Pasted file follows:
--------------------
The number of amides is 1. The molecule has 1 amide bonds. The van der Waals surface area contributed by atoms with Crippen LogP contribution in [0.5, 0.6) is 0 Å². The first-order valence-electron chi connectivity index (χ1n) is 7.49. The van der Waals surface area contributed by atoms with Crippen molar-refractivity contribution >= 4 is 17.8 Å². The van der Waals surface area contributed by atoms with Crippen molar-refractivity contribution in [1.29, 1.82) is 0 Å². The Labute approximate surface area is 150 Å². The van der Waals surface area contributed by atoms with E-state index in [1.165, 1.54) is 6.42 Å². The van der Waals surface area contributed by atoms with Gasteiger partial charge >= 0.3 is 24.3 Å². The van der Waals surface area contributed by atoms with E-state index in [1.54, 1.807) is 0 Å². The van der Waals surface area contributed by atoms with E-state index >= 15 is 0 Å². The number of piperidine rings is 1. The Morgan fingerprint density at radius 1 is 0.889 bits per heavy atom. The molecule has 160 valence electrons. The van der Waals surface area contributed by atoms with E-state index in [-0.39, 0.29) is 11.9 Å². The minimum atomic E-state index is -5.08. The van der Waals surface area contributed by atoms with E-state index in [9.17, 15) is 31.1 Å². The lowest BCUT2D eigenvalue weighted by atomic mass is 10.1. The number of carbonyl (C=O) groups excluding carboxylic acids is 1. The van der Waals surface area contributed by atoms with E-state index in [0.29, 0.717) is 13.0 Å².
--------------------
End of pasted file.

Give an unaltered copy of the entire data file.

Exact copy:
The number of amides is 1. The molecule has 1 amide bonds. The van der Waals surface area contributed by atoms with Crippen LogP contribution in [0.5, 0.6) is 0 Å². The first-order valence-electron chi connectivity index (χ1n) is 7.49. The van der Waals surface area contributed by atoms with Crippen molar-refractivity contribution >= 4 is 17.8 Å². The van der Waals surface area contributed by atoms with Crippen molar-refractivity contribution in [1.29, 1.82) is 0 Å². The Labute approximate surface area is 150 Å². The van der Waals surface area contributed by atoms with E-state index in [1.165, 1.54) is 6.42 Å². The van der Waals surface area contributed by atoms with Gasteiger partial charge >= 0.3 is 24.3 Å². The van der Waals surface area contributed by atoms with E-state index in [1.54, 1.807) is 0 Å². The van der Waals surface area contributed by atoms with E-state index >= 15 is 0 Å². The number of piperidine rings is 1. The Morgan fingerprint density at radius 1 is 0.889 bits per heavy atom. The molecule has 160 valence electrons. The van der Waals surface area contributed by atoms with E-state index in [-0.39, 0.29) is 11.9 Å². The minimum atomic E-state index is -5.08. The van der Waals surface area contributed by atoms with E-state index in [9.17, 15) is 31.1 Å². The lowest BCUT2D eigenvalue weighted by atomic mass is 10.1. The number of carbonyl (C=O) groups excluding carboxylic acids is 1. The van der Waals surface area contributed by atoms with E-state index in [0.29, 0.717) is 13.0 Å².